The campaign to support Issue 2 has been one of the most opaque campaigns in Ohio election history. In order to circumvent transparency laws and campaign finacne reports, Better Ohio created a Rube Goldberg like non profit system whereby donors could donote to a non profit that didn't have to expose who those donors were, or how much they donated. They they turned right around and donated that secret stash to their campaign.
If you look at their campaign financne reports it shows just one donor "BUILDING A BETTER OHIO INC" making all the contributions. That said, they did, under pressure release a list of who donated money to "BUILDING A BETTER OHIO INC", though not the amounts. In total 46 businesses and 950 individuals gave some amount of money to the BetterOhio campaign.
If that hasn't been unfair enough, a host of other corporate backed entities also provided financial heft to the Governor's campaign to hurt working people. Via PR Watch
Alliance for America’s Future
The Alexandria, Virginia-based Alliance for America’s Future (AFAF) has spent over seven figures in an effort to flood millions of Ohio voters’ mailboxes with fliers encouraging a “yes” vote on Issue 2 to uphold the bill. Heading the AFAF is Mary Cheney, the daughter of former vice president’ Dick Cheney, and Barry Bennert, former chief of staff to Ohio Congresswoman Jen Schmidt (R-2nd District). The Alliance does not disclose its corporate donors.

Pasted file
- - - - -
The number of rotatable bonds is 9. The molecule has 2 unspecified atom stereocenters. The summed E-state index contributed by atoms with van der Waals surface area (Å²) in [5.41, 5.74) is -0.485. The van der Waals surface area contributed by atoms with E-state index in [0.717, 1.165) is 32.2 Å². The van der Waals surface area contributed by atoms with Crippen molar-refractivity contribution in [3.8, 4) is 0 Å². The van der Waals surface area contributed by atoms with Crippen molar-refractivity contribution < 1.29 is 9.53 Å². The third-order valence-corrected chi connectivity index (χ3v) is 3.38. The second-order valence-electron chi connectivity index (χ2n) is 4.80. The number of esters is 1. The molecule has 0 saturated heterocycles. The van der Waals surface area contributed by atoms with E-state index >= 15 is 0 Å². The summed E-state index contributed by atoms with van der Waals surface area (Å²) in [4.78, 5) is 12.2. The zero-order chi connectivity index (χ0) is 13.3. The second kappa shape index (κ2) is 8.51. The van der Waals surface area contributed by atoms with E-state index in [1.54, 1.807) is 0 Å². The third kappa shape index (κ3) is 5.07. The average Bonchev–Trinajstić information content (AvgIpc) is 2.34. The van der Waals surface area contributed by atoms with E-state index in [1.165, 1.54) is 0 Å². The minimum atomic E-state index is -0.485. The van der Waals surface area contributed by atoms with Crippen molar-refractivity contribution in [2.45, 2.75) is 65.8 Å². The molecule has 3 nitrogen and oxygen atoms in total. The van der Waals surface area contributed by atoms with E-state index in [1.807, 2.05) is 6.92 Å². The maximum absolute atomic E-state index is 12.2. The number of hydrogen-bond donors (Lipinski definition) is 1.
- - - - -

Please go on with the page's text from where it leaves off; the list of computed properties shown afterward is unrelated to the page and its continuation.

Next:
Ohio is just one of 30 states, including Wisconsin, in which the AFAF has become involved. Their official website offers no information on staff or current projects, but instead offers a single webpage stating the AFAF is “dedicated to educating and advocating sound economic and security policies that will foster growth, prosperity, and peace for America’s future.”
The group's fliers include lines such as “OBAMA wants us to do things HIS WAY? Yes on Issue 2 is our chance to do things OUR WAY,” and “Yes on Issue 2 will get POLITICIANS to do the right thing on spending.”
Dick Armey’s FreedomWorks